A new study has found that the introduction of small amounts of estrogen from birth control pills into a Canada lake ecosystem nearly wiped out its entire population of fathead minnows. Researchers discovered that exposure to estrogen—which currently ends up in municipal sewage and, eventually, several Canadian waterways—interferes with the fish’s ability to reproduce as males become feminized and start to produce eggs.
“It was really unexpected that they would react so quickly and so dramatically,” said Karen Kidd, the lead researcher of the University of New Brunswick study, which was published Monday. “The crash in the population was very evident, very dramatic, very rapid, and related directly to the estrogen addition.” Researchers began adding small amounts of estrogen to the freshwater facility in 2001. Shortly after, the number of fathead minnows plummeted to just one percent of the original population. Fortunately, after removing the estrogen from its habitat, the fathead minnow population rebounded fully, and just as quickly.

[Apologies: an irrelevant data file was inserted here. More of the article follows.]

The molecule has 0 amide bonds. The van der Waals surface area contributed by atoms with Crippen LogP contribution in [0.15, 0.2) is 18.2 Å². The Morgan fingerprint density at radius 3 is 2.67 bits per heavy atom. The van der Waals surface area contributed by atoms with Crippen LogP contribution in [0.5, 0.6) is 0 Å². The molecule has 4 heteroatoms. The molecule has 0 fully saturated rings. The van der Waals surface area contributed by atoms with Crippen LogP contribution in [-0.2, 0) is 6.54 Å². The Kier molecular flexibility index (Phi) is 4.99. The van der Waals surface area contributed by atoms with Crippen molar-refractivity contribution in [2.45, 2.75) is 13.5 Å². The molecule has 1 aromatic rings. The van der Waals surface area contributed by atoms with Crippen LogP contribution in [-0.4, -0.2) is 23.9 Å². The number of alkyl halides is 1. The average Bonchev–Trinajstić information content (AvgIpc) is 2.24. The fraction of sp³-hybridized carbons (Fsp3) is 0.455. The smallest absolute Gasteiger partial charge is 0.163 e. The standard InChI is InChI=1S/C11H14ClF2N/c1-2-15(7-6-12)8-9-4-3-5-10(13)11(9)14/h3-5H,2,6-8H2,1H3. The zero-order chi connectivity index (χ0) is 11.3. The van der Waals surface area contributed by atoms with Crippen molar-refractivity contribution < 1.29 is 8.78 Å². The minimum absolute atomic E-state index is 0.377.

According to Kidd and her team, the dramatic depopulation of minnows set off a chain reaction within the lake ecosystem. Lake trout, the fathead minnow’s main predator, also began to decline. Meanwhile, the number of insects, the minnow’s main food source, began to increase.
According to CBC News, the study was designed to determine both the direct and indirect effects of endocrine-disrupting chemicals (EDCs), specifically the synthetic estrogen used in the birth control pill, on an ecosystem. Based on results from the test, which was conducted at the Experimental Lakes Area in northwestern Ontario and has been in the works since the late 1990s, Kidd is calling for improvements in wastewater treatment in order to remedy a problem of feminized male fish that currently affects several Canadian waterways.